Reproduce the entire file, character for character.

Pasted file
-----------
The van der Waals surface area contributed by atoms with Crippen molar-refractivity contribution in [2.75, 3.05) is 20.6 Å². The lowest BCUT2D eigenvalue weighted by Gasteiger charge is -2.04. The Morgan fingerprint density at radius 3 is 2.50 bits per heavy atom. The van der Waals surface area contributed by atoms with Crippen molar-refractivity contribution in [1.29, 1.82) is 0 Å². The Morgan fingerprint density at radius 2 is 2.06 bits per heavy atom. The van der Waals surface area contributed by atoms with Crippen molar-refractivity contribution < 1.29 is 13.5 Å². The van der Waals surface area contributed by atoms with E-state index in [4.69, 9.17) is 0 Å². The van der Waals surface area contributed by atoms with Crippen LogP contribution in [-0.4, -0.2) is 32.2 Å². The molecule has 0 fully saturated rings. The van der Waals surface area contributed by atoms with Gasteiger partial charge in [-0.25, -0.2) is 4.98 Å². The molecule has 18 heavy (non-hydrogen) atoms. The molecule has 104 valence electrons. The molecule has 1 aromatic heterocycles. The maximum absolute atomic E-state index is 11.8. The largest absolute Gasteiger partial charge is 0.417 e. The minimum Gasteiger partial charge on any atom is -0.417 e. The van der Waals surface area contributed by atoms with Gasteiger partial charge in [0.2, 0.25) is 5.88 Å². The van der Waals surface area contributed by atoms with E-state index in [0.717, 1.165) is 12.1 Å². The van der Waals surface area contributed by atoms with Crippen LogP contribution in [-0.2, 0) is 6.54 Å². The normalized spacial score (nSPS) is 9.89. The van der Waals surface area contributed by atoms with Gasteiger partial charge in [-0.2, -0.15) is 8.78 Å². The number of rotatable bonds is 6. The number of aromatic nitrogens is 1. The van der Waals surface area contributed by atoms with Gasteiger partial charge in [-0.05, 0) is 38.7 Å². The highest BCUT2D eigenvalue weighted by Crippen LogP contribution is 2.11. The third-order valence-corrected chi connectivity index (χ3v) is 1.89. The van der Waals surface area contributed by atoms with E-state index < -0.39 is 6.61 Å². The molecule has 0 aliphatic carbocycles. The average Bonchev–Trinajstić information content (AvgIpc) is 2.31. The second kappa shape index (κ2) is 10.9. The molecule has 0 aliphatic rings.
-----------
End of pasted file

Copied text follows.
The van der Waals surface area contributed by atoms with Crippen molar-refractivity contribution in [2.75, 3.05) is 20.6 Å². The lowest BCUT2D eigenvalue weighted by Gasteiger charge is -2.04. The Morgan fingerprint density at radius 3 is 2.50 bits per heavy atom. The van der Waals surface area contributed by atoms with Crippen molar-refractivity contribution in [1.29, 1.82) is 0 Å². The Morgan fingerprint density at radius 2 is 2.06 bits per heavy atom. The van der Waals surface area contributed by atoms with Crippen molar-refractivity contribution < 1.29 is 13.5 Å². The van der Waals surface area contributed by atoms with E-state index in [4.69, 9.17) is 0 Å². The van der Waals surface area contributed by atoms with Crippen LogP contribution in [-0.4, -0.2) is 32.2 Å². The molecule has 0 fully saturated rings. The van der Waals surface area contributed by atoms with Gasteiger partial charge in [-0.25, -0.2) is 4.98 Å². The molecule has 18 heavy (non-hydrogen) atoms. The molecule has 104 valence electrons. The molecule has 1 aromatic heterocycles. The maximum absolute atomic E-state index is 11.8. The largest absolute Gasteiger partial charge is 0.417 e. The minimum Gasteiger partial charge on any atom is -0.417 e. The van der Waals surface area contributed by atoms with Gasteiger partial charge in [0.2, 0.25) is 5.88 Å². The van der Waals surface area contributed by atoms with E-state index in [0.717, 1.165) is 12.1 Å². The van der Waals surface area contributed by atoms with Crippen LogP contribution in [-0.2, 0) is 6.54 Å². The normalized spacial score (nSPS) is 9.89. The van der Waals surface area contributed by atoms with Gasteiger partial charge in [-0.2, -0.15) is 8.78 Å². The number of rotatable bonds is 6. The number of aromatic nitrogens is 1. The van der Waals surface area contributed by atoms with Gasteiger partial charge in [-0.05, 0) is 38.7 Å². The highest BCUT2D eigenvalue weighted by Crippen LogP contribution is 2.11. The third-order valence-corrected chi connectivity index (χ3v) is 1.89. The van der Waals surface area contributed by atoms with E-state index < -0.39 is 6.61 Å². The molecule has 0 aliphatic carbocycles. The average Bonchev–Trinajstić information content (AvgIpc) is 2.31. The second kappa shape index (κ2) is 10.9. The molecule has 0 aliphatic rings.